Nature has been the muse of artists for centuries. Students in Megan Marlatt's summer class are learning firsthand how powerful that inspiration is.
Marlatt, a University of Virginia studio art professor, designed the course, "Beginning Drawing I and II: The Landscape, Small and Large," as an intensive immersion into the study of art through nature. The six students in the pilot session are spending two weeks at the University's Mountain Lake Biological Station in the hardwood forest of the Appalachian Mountains of Southwest Virginia, exploring the station's rich collection of insects, skulls, bones, stuffed animals and living specimens in the surrounding landscape.
Mountain Lake Biological Station, the field station for the College of Arts & Sciences' Biology Department, draws scientists and students from around the country to conduct research. But director Edmund D. "Butch" Brodie III said he was eager to have other disciplines share all the station has to offer and approached the College's McIntire Department of Art.
"I've been keen to get more of the University community to discover and use Mountain Lake Biological Station," Brodie said. "Because of our beautiful setting in the forest on top of a mountain, art seemed to me an obvious group that would appreciate the opportunity at the station. We have no shortage of natural inspiration and subject matter for those in the creative arts."
Third-year biology and art history major Maeve Hoyt, a January transfer student to U.Va. from McGill University in Montreal, said, "I feel like Mountain Lake is a little Utopia."
The experience is having an impact on both her fields of study. "I have already learned to visually analyze objects in a different way. I pay more attention to their texture, volume, lights and darks. These skills are the same used to analyze a work in art history, and the manipulative skills used to create a work are not much different than those used in experimental work," she said.
Marlatt experienced a similar discovery, while on a hike, she stumbled on experiments biology students were doing in the woods. They had placed little boxes around plants to measure growth, which visually struck her as being a work of art.
"Why does it look like art?" she asked and pointed out the parallels between the way artists and scientists work: Develop a problem or hypothesis and then come up with a strategy to solve it. "The method of exploration needs to be created by the scientist or artist," Marlatt said.
Brodie said he reached out to the art program for just that reason. "I believe the production of art and scientific research are more similar than most people realize. The creative processes have many parallels, and the motivations often are not so different. For many scientists, the major goals of research are to understand and communicate the details of the natural world," he said.
Fourth-year College student Jen Christoph, an economics major, is pleased to have time to take an elective away from her major and enjoy the mountain surroundings. "I have really enjoyed the way this course is structured specifically for Mountain Lake. A couple of times last week we spent most of the day sitting in the woods working on drawings," she said. "I have begun to look at everything differently. I find myself thoughtfully looking at everything around me now, trying to imagine how I would begin to capture that on paper."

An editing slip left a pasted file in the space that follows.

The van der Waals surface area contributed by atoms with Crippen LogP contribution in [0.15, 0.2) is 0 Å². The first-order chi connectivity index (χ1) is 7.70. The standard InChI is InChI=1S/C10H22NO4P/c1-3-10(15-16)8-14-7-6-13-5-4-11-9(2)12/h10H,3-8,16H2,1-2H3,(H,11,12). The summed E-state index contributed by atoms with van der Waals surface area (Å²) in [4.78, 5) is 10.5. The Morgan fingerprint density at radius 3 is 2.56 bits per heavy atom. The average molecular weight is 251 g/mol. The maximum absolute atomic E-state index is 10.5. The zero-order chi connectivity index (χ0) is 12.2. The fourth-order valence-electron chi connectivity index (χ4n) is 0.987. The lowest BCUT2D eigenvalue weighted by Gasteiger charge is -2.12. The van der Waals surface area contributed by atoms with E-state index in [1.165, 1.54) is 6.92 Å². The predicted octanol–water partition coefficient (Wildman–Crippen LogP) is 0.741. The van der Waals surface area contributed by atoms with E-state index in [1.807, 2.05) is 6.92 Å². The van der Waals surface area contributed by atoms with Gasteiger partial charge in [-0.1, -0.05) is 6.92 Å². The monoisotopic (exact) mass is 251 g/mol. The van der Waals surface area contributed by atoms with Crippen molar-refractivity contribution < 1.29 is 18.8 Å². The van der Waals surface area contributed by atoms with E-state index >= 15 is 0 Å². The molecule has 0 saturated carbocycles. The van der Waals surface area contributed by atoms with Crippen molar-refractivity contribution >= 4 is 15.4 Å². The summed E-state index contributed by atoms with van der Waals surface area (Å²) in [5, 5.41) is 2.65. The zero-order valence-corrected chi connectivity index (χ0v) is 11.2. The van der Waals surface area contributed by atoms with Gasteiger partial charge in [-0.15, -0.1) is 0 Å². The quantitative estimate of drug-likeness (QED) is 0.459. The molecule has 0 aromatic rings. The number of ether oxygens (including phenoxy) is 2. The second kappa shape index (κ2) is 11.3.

She said that she enjoys the freedom art offers, in contrast to his more formulaic studies in economics. "Art is completely the opposite," she said. "You may have an idea but with endless ways to create art, the end result is often not what you first imagined. I think the two balance each other nicely."
Engineering student Quang Pham, who plans to minor in studio art, also appreciates the balance art and science bring to his life. "I cannot live without one or the other," he said. "One represents my logical side where everything makes sense and follows the rules; the other side allows me to let go and draw my strength on creativity and freedom where anything is possible.
"It's a balance I need in life. Plus, every engineer needs creativity."
Although they spend full days drawing, the students have free time to enjoy a hike or a dip in the water; to participate in the station's volleyball tournament or attend biology seminars; to simply mingle or talk at meals with others at the station.
Pham said he's taken in all the seminars. "I'm just trying to take advantage and am soaking them up like a sponge. For someone who is not knowledgeable about environmental and biological studies, these seminars just blow my mind away," he said. "These scientists and researchers are doing so much interesting work."
For Marlatt, art is a tool for visually thinking that can be applied to many different fields, and she embraces a campaign in Britain that advocates the importance of drawing for all disciplines. "Drawing is a tool for thinking visually and can be applied to many different fields," she said. "It's a tool that they do not have to be an art expert to use.
"I'd like to get the biology students to come draw with us."
Brodie applauded the alliance. "I hope this is the beginning of a long collaboration with the Art Department, and that it stimulates other groups to think about what they might do at Mountain Lake Biological Station," he said. "It has been wonderful to see the station through another set of eyes."